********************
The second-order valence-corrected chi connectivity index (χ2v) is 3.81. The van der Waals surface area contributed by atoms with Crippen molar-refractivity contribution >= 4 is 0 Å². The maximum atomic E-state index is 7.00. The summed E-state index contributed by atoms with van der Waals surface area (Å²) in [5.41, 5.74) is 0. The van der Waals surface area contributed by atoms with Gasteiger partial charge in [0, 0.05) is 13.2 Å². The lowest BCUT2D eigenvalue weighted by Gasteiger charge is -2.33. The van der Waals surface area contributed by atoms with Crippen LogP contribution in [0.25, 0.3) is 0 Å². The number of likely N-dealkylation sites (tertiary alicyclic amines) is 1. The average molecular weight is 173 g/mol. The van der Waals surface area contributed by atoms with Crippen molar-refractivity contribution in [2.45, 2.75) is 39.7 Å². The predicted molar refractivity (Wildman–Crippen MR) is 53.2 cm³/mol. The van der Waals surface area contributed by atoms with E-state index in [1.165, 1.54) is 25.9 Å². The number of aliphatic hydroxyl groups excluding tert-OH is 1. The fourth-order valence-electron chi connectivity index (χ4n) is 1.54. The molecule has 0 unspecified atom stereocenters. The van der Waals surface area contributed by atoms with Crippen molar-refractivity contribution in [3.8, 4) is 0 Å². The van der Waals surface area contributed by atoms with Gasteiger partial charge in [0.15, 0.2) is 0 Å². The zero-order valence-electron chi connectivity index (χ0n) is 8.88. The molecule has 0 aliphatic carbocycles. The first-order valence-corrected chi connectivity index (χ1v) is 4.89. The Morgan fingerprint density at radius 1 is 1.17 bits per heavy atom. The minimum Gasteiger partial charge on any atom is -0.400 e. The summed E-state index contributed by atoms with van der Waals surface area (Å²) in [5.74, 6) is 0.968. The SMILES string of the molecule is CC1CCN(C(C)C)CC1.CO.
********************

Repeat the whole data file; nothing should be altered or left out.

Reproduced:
The second-order valence-corrected chi connectivity index (χ2v) is 3.81. The van der Waals surface area contributed by atoms with Crippen molar-refractivity contribution >= 4 is 0 Å². The maximum atomic E-state index is 7.00. The summed E-state index contributed by atoms with van der Waals surface area (Å²) in [5.41, 5.74) is 0. The van der Waals surface area contributed by atoms with Gasteiger partial charge in [0, 0.05) is 13.2 Å². The lowest BCUT2D eigenvalue weighted by Gasteiger charge is -2.33. The van der Waals surface area contributed by atoms with Crippen LogP contribution in [0.25, 0.3) is 0 Å². The number of likely N-dealkylation sites (tertiary alicyclic amines) is 1. The average molecular weight is 173 g/mol. The van der Waals surface area contributed by atoms with Crippen molar-refractivity contribution in [2.45, 2.75) is 39.7 Å². The predicted molar refractivity (Wildman–Crippen MR) is 53.2 cm³/mol. The van der Waals surface area contributed by atoms with E-state index in [1.165, 1.54) is 25.9 Å². The number of aliphatic hydroxyl groups excluding tert-OH is 1. The fourth-order valence-electron chi connectivity index (χ4n) is 1.54. The molecule has 0 unspecified atom stereocenters. The van der Waals surface area contributed by atoms with Crippen molar-refractivity contribution in [3.8, 4) is 0 Å². The van der Waals surface area contributed by atoms with Gasteiger partial charge in [0.15, 0.2) is 0 Å². The zero-order valence-electron chi connectivity index (χ0n) is 8.88. The molecule has 0 aliphatic carbocycles. The first-order valence-corrected chi connectivity index (χ1v) is 4.89. The Morgan fingerprint density at radius 1 is 1.17 bits per heavy atom. The minimum Gasteiger partial charge on any atom is -0.400 e. The summed E-state index contributed by atoms with van der Waals surface area (Å²) in [5.74, 6) is 0.968. The SMILES string of the molecule is CC1CCN(C(C)C)CC1.CO.